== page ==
17) I cancelled my trip to Blog Her and instead hope for a mini break with my family.
18) My inner strength and perseverance is pretty good. I completed one of those giagantour crossword puzzles.
19) My passion for Easy Peasy Kids and Blogging for Good Causes is firing internally on all cylinders for when I eventually return to work. I have an amazing auction lined up.
20) OMG thank you for all your support and I know it’s not a numbers thing but hey I’ve reached 5000 likers on Facebook.
22) You can seize moment to make a change.The hospital car park machine broke and on the spur of the moment I asked people to donate half of what they would have paid for parking to Foundation 18. They all did raising $146 in under thirty minutes. Thank you to Will for his $25 donation
23) The elderly male patient next to mum, never receives the Vegemite he requests for breakfast, I bought him a jar of Vegemite. Apparently I will always have a place in his heart. Proof that little things make a difference.
24) It’s OK to cry . I can now cry when someone just says hello. I put this down to emotional exhaustion or human connection.
25) Human Behaviour is complex, don’t try and over analyse everything. You will not have a fantastic amazing connection with everyone you meet, no matter how hard you try. This is not your fault. Their loss not yours.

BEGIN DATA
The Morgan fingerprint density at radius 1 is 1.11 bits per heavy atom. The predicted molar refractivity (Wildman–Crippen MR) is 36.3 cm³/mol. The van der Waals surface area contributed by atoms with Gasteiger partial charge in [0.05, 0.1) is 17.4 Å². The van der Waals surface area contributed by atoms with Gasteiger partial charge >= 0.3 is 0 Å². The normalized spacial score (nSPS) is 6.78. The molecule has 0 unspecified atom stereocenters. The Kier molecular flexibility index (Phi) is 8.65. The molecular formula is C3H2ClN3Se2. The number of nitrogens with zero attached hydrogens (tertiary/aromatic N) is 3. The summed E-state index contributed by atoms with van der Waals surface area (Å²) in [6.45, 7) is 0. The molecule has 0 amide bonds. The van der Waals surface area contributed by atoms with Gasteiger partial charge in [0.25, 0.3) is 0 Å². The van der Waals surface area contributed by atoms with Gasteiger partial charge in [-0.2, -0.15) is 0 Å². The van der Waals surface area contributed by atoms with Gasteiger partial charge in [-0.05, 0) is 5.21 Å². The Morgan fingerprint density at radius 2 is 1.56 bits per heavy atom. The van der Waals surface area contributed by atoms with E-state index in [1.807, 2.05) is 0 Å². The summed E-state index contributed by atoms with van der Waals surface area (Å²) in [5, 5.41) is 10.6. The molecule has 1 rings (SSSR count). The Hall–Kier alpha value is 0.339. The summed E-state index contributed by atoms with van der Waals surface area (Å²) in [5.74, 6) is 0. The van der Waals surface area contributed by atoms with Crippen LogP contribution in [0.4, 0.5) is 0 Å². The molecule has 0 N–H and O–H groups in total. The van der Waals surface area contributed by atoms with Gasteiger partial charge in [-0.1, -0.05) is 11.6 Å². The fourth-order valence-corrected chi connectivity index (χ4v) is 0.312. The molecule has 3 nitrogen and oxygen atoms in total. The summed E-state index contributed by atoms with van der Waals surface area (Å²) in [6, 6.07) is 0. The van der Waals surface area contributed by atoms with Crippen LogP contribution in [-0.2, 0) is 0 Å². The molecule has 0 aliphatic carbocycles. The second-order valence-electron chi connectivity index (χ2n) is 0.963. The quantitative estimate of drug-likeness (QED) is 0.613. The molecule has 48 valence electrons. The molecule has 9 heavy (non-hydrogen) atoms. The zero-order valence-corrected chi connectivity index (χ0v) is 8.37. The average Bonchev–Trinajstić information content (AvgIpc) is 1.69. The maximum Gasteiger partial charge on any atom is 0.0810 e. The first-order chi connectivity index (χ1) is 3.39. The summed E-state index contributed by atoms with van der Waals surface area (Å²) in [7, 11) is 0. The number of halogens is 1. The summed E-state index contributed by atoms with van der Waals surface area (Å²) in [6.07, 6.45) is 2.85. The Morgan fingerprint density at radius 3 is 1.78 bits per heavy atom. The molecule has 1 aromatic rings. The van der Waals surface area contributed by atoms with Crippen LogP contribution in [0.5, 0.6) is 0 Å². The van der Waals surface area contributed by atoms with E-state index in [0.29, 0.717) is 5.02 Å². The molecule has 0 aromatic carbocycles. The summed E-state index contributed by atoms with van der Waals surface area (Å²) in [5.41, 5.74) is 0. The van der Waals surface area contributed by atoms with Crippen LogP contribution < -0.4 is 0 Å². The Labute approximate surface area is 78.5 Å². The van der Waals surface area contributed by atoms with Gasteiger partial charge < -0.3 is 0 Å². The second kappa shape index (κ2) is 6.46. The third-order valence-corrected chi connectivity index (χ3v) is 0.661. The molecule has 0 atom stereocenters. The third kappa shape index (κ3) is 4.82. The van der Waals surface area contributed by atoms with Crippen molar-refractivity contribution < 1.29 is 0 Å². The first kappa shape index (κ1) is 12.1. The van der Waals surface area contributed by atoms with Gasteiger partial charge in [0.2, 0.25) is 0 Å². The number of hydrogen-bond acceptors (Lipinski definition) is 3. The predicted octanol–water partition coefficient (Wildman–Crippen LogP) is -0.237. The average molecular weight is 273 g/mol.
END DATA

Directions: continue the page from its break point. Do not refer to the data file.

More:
26) Alzheimer’s has taught me more than I could ever imagine.
27) Explaining Eminem rap music to elderly Mr H and have him listening to Eminem’s music on my iPod warms my heart.
28) My children have survived a diet of dim sims, pizza, ice-cream and toffee apples.
29) Grateful to the mother at Mr 7’s School who surprised me with a home-made lasagna. I owe you a lunch date. Thank you to my friends K, J, M, S and M for everything you have done; listening to me, your messages, sitting with me, bringing me food and collecting Mr 7.
30) I pick up a lot of stuff subliminally.Having run out of clean clothes I rushed out to buy some jeans. Purchasing some bright red ones on impulse as I was drawn to them. On returning to the hospital I now blend in with their exact coloured red laundry baskets.
31) Darling Mr, Miss 16 and Mr 7 I love you so much, thank you for being wonderfully you.